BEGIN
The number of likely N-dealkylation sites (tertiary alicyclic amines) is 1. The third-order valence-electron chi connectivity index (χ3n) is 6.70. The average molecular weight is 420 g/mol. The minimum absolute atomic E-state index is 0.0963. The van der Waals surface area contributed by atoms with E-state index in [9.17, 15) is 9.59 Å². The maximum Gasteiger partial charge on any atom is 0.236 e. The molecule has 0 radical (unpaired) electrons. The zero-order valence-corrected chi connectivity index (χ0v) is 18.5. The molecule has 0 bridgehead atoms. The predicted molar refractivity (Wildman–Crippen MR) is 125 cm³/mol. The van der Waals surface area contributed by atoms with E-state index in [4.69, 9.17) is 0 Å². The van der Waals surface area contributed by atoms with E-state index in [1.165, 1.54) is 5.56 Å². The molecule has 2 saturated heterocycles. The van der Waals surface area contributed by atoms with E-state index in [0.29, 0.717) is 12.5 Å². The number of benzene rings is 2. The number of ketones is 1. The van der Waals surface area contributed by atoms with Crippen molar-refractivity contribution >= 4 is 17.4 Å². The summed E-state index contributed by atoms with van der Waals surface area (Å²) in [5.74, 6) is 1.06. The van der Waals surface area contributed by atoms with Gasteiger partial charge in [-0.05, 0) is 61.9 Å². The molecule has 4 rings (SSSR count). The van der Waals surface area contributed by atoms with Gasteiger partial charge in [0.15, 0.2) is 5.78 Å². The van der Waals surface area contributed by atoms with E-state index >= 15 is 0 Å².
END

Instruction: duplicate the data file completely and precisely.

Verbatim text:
The number of likely N-dealkylation sites (tertiary alicyclic amines) is 1. The third-order valence-electron chi connectivity index (χ3n) is 6.70. The average molecular weight is 420 g/mol. The minimum absolute atomic E-state index is 0.0963. The van der Waals surface area contributed by atoms with E-state index in [9.17, 15) is 9.59 Å². The maximum Gasteiger partial charge on any atom is 0.236 e. The molecule has 0 radical (unpaired) electrons. The zero-order valence-corrected chi connectivity index (χ0v) is 18.5. The molecule has 0 bridgehead atoms. The predicted molar refractivity (Wildman–Crippen MR) is 125 cm³/mol. The van der Waals surface area contributed by atoms with E-state index in [4.69, 9.17) is 0 Å². The van der Waals surface area contributed by atoms with E-state index in [1.165, 1.54) is 5.56 Å². The molecule has 2 saturated heterocycles. The van der Waals surface area contributed by atoms with E-state index in [0.29, 0.717) is 12.5 Å². The number of benzene rings is 2. The number of ketones is 1. The van der Waals surface area contributed by atoms with Crippen molar-refractivity contribution >= 4 is 17.4 Å². The summed E-state index contributed by atoms with van der Waals surface area (Å²) in [5.74, 6) is 1.06. The van der Waals surface area contributed by atoms with Gasteiger partial charge in [-0.05, 0) is 61.9 Å². The molecule has 4 rings (SSSR count). The van der Waals surface area contributed by atoms with Gasteiger partial charge in [0.15, 0.2) is 5.78 Å². The van der Waals surface area contributed by atoms with E-state index >= 15 is 0 Å².